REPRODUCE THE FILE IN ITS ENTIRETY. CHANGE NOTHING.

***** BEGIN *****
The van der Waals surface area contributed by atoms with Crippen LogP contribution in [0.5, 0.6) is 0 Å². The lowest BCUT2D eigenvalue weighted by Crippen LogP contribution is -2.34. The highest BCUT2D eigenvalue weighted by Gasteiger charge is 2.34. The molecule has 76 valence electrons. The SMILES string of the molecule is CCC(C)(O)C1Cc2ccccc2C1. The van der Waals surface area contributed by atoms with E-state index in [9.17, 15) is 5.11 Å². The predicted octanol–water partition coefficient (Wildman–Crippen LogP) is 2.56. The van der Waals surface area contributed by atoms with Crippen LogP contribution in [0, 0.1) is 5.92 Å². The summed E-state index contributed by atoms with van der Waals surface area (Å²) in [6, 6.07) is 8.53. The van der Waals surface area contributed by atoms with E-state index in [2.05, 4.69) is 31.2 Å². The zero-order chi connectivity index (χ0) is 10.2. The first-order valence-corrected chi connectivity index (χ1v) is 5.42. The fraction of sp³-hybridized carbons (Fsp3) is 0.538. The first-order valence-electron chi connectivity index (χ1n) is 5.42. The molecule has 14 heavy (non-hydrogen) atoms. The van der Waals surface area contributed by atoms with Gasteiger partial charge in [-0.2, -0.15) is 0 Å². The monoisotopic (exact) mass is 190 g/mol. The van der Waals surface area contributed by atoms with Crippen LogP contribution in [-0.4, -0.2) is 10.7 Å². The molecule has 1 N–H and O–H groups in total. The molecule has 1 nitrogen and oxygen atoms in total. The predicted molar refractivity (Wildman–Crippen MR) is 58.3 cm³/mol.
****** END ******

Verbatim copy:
The van der Waals surface area contributed by atoms with Crippen LogP contribution in [0.5, 0.6) is 0 Å². The lowest BCUT2D eigenvalue weighted by Crippen LogP contribution is -2.34. The highest BCUT2D eigenvalue weighted by Gasteiger charge is 2.34. The molecule has 76 valence electrons. The SMILES string of the molecule is CCC(C)(O)C1Cc2ccccc2C1. The van der Waals surface area contributed by atoms with E-state index in [9.17, 15) is 5.11 Å². The predicted octanol–water partition coefficient (Wildman–Crippen LogP) is 2.56. The van der Waals surface area contributed by atoms with Crippen LogP contribution in [0, 0.1) is 5.92 Å². The summed E-state index contributed by atoms with van der Waals surface area (Å²) in [6, 6.07) is 8.53. The van der Waals surface area contributed by atoms with E-state index in [2.05, 4.69) is 31.2 Å². The zero-order chi connectivity index (χ0) is 10.2. The first-order valence-corrected chi connectivity index (χ1v) is 5.42. The fraction of sp³-hybridized carbons (Fsp3) is 0.538. The first-order valence-electron chi connectivity index (χ1n) is 5.42. The molecule has 14 heavy (non-hydrogen) atoms. The van der Waals surface area contributed by atoms with Gasteiger partial charge in [-0.2, -0.15) is 0 Å². The monoisotopic (exact) mass is 190 g/mol. The van der Waals surface area contributed by atoms with Crippen LogP contribution in [-0.4, -0.2) is 10.7 Å². The molecule has 1 N–H and O–H groups in total. The molecule has 1 nitrogen and oxygen atoms in total. The predicted molar refractivity (Wildman–Crippen MR) is 58.3 cm³/mol.